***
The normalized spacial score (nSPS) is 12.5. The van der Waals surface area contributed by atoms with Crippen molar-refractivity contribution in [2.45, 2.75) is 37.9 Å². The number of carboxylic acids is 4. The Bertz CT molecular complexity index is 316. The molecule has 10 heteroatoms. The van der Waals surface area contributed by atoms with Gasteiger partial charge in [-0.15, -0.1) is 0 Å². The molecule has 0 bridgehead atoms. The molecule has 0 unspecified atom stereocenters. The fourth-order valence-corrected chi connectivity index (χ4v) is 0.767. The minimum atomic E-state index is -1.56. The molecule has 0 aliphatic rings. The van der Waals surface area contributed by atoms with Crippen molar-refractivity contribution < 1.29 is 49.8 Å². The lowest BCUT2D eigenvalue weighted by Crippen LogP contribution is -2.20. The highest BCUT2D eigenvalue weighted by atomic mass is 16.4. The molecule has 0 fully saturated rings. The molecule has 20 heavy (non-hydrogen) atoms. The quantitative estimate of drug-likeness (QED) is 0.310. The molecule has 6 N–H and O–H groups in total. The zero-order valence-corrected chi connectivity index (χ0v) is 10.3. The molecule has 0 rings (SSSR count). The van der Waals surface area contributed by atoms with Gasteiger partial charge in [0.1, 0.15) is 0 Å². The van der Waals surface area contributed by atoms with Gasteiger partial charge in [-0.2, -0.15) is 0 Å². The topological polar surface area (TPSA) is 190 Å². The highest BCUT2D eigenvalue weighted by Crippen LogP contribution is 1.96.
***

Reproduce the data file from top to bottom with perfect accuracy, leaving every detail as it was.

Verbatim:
The normalized spacial score (nSPS) is 12.5. The van der Waals surface area contributed by atoms with Crippen molar-refractivity contribution in [2.45, 2.75) is 37.9 Å². The number of carboxylic acids is 4. The Bertz CT molecular complexity index is 316. The molecule has 10 heteroatoms. The van der Waals surface area contributed by atoms with Gasteiger partial charge in [-0.15, -0.1) is 0 Å². The molecule has 0 bridgehead atoms. The molecule has 0 unspecified atom stereocenters. The fourth-order valence-corrected chi connectivity index (χ4v) is 0.767. The minimum atomic E-state index is -1.56. The molecule has 0 aliphatic rings. The van der Waals surface area contributed by atoms with Crippen molar-refractivity contribution < 1.29 is 49.8 Å². The lowest BCUT2D eigenvalue weighted by Crippen LogP contribution is -2.20. The highest BCUT2D eigenvalue weighted by atomic mass is 16.4. The molecule has 0 fully saturated rings. The molecule has 20 heavy (non-hydrogen) atoms. The quantitative estimate of drug-likeness (QED) is 0.310. The molecule has 6 N–H and O–H groups in total. The zero-order valence-corrected chi connectivity index (χ0v) is 10.3. The molecule has 0 rings (SSSR count). The van der Waals surface area contributed by atoms with Gasteiger partial charge in [0.1, 0.15) is 0 Å². The van der Waals surface area contributed by atoms with Gasteiger partial charge in [-0.2, -0.15) is 0 Å². The topological polar surface area (TPSA) is 190 Å². The highest BCUT2D eigenvalue weighted by Crippen LogP contribution is 1.96.